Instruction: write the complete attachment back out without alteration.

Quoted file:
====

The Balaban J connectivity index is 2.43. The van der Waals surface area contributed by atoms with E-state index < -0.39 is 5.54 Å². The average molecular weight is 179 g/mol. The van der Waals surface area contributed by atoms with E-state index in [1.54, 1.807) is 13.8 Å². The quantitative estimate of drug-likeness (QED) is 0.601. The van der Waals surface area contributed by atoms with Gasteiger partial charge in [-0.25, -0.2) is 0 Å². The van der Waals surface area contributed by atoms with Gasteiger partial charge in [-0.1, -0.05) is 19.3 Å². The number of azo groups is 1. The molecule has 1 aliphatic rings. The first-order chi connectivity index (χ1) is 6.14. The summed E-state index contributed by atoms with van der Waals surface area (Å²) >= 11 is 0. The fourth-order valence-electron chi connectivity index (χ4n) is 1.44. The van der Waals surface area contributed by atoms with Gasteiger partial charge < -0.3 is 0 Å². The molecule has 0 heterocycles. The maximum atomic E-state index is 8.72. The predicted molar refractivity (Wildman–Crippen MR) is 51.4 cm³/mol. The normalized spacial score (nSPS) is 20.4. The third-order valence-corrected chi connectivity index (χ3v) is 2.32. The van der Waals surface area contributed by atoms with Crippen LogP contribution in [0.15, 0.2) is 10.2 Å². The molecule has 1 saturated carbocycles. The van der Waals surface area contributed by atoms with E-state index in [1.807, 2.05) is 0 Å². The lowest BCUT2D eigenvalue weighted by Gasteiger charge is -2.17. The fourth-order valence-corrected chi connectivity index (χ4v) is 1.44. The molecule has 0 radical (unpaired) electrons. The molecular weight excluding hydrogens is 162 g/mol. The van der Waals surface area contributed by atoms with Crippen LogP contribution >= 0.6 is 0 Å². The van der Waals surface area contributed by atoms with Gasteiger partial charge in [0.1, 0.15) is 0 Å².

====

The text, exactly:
The Balaban J connectivity index is 2.43. The van der Waals surface area contributed by atoms with E-state index < -0.39 is 5.54 Å². The average molecular weight is 179 g/mol. The van der Waals surface area contributed by atoms with E-state index in [1.54, 1.807) is 13.8 Å². The quantitative estimate of drug-likeness (QED) is 0.601. The van der Waals surface area contributed by atoms with Gasteiger partial charge in [-0.25, -0.2) is 0 Å². The van der Waals surface area contributed by atoms with Gasteiger partial charge in [-0.1, -0.05) is 19.3 Å². The number of azo groups is 1. The molecule has 1 aliphatic rings. The first-order chi connectivity index (χ1) is 6.14. The summed E-state index contributed by atoms with van der Waals surface area (Å²) >= 11 is 0. The fourth-order valence-electron chi connectivity index (χ4n) is 1.44. The van der Waals surface area contributed by atoms with Gasteiger partial charge < -0.3 is 0 Å². The molecule has 0 heterocycles. The maximum atomic E-state index is 8.72. The predicted molar refractivity (Wildman–Crippen MR) is 51.4 cm³/mol. The normalized spacial score (nSPS) is 20.4. The third-order valence-corrected chi connectivity index (χ3v) is 2.32. The van der Waals surface area contributed by atoms with Crippen LogP contribution in [0.15, 0.2) is 10.2 Å². The molecule has 1 saturated carbocycles. The van der Waals surface area contributed by atoms with E-state index in [1.807, 2.05) is 0 Å². The lowest BCUT2D eigenvalue weighted by Gasteiger charge is -2.17. The fourth-order valence-corrected chi connectivity index (χ4v) is 1.44. The molecule has 0 radical (unpaired) electrons. The molecular weight excluding hydrogens is 162 g/mol. The van der Waals surface area contributed by atoms with Crippen LogP contribution >= 0.6 is 0 Å². The van der Waals surface area contributed by atoms with Gasteiger partial charge in [0.1, 0.15) is 0 Å².